It’s not peak time for gigs in London at this time of year but here’s a few cracking nights out you may be interested in.
Jello Biafra And The Guantanamo School Of Medicine – Dingwalls, Monday
One for all of us ageing punks at a loose end on a Monday evening. Jello fronted classic punk band the Dead Kennedys and hasn’t mellowed with age as the new album “White People And The Damage Done” attests :
Nadine Shah – Shepherds Bush Empire, Tuesday
Supporting Bat For Lashes, you could say this was too obvious a pairing of Britain’s foremost Asian female alternative musical talent. One thing that is certain is that Natasha “Bats” Khan will have her work cut out to match Shah, who has produced an excellent debut album “Love Your Dum And Mad”, a title worthy of 70s progsters Caravan (“Cunning Stunts” being their wordplay highlight).
Shah is a different animal entirely from Khan, though, with a deep, soulful voice that maybe shows the influence of her Pakistani father (her mother is Norwegian and she was raised in Newcastle)
Velcro Hooks – Shacklewell Arms, Tuesday
I’m a sucker for this kind of thing. Loud scuzzy guitar but not so loud that you can’t hear the dislocated, punky lyrics. Would not sound out of place in the New York punk scene circa 1976 – somewhere near Television or Jonathan Richman and the Modern Lovers.
Signed to Fierce Panda records, usually a guarantee of quality, this should be good.
Rose Elinor Dougall – Shacklewell Arms, Wednesday
Two great acts in a row at the Shacklewell. It’s all very well but over the past ten years, while I’ve been loosely based in West London on and off, which was fine circa 2006 to 2007 when all the cool gigs were in Camden. But unfortunately the centre of hip has since relocated East. Twice. First to Shoreditch and now it’s Dalston where the haircut kids mainly hang out. Hang around long enough and they’ll all be living in Colchester.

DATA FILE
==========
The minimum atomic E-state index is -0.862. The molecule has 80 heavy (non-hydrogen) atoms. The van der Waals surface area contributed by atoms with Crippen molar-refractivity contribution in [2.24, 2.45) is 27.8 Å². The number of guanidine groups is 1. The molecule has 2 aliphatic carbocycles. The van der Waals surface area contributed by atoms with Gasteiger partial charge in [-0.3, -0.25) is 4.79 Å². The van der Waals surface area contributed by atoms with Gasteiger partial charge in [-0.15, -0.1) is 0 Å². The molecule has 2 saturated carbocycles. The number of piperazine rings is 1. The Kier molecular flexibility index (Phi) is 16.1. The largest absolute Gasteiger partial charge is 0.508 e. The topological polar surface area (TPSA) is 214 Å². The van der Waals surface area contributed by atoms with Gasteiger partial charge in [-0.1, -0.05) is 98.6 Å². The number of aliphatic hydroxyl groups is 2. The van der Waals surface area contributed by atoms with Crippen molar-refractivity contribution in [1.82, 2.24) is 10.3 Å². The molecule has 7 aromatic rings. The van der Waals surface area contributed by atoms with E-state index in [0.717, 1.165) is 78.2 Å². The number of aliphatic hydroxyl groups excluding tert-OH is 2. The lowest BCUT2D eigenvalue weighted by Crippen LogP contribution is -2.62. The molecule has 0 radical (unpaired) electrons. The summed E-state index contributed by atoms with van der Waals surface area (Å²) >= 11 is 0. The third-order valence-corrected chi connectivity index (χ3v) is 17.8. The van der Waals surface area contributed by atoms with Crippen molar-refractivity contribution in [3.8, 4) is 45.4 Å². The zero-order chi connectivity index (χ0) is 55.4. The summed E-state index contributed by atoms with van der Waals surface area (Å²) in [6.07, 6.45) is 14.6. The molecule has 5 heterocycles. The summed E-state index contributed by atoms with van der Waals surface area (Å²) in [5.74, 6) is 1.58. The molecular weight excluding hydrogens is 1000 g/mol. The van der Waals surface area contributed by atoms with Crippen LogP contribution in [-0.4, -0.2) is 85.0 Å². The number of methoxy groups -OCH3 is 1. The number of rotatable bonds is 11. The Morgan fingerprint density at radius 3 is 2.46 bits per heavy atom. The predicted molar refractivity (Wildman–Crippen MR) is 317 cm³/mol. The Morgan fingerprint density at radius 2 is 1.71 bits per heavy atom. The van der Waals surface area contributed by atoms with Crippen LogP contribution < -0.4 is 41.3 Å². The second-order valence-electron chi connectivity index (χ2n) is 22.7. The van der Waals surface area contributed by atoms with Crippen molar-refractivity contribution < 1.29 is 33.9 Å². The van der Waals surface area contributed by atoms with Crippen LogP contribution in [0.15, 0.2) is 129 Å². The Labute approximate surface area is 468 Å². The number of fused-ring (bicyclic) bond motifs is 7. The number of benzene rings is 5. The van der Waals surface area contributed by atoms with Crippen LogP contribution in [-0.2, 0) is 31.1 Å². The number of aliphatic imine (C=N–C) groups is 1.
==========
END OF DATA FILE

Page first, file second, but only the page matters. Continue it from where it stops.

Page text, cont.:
Rose Elinor Dougall was an original member of the superb Pipettes but since leaving a few years ago has been writing and recording pop songs of astounding quality that deserve a far wider audience. Her new single “Strange Warnings” could be the best thing she’s been involved with.
This gig is free, so if you’re anywhere in the vicinity, there’s no excuse for not turning up, really.
Mr Cat And The Jackal – Half Moon, Putney, Wednesday
This top South African band offers a theatrical show of pirates and beggars who sing ancient songs for music bootleggers. “For our massive repertoire we all pass around three dozen instruments to create our own sound. It’s salvation we dread, we’re five from the Cape where we ate, drank ‘n read and practiced our good ‘old folk tales from the sea and the land. Our songs will set sail with a whisky in hand – a spectacle of paradox-like discord to soothe, designing our songs for your soul to groove on”. Could be great – here’s a sample choon.
Cauls – Windmill, Brixton, Friday
Intriguing combination of post-rock and 80s melodic melancholia at the Windmill, also featuring Bloody Mammals, Great Cop and Pippos Progress. You can download Cauls’ latest EP from here :
Skatalites – Jazz Cafe, Friday
The Skatalites were one of the biggest of the original Jamaican ska groups of the mid-sixties. There’s only sax player Lester Stirling of the original lineup of the band left standing but as this relatively recent (2003) live version of their best known song Guns Of Navarone shows, they’re still pretty tight. This music is eternal.
Deep Sea Arcade – Hoxton Kitchen & Grill, Saturday
Psychedelic Aussie five-piece owing no small debt to baggy, which seems to be making a comeback (see Swim Deep). You can guarantee that when an Aussie band plays London they will draw a crowd of homesick Ockers, and that doesn’t always mean they’re actually any good, but Deep Sea Arcade are the real deal. I’d pitch them somewhere between the slower stoner anthems of Tame Impala and the faster, poppier beats of Cloud Control.
This is the bargain of the week I’d say – eight of your English pounds only, what are you waiting for?
See you down the front!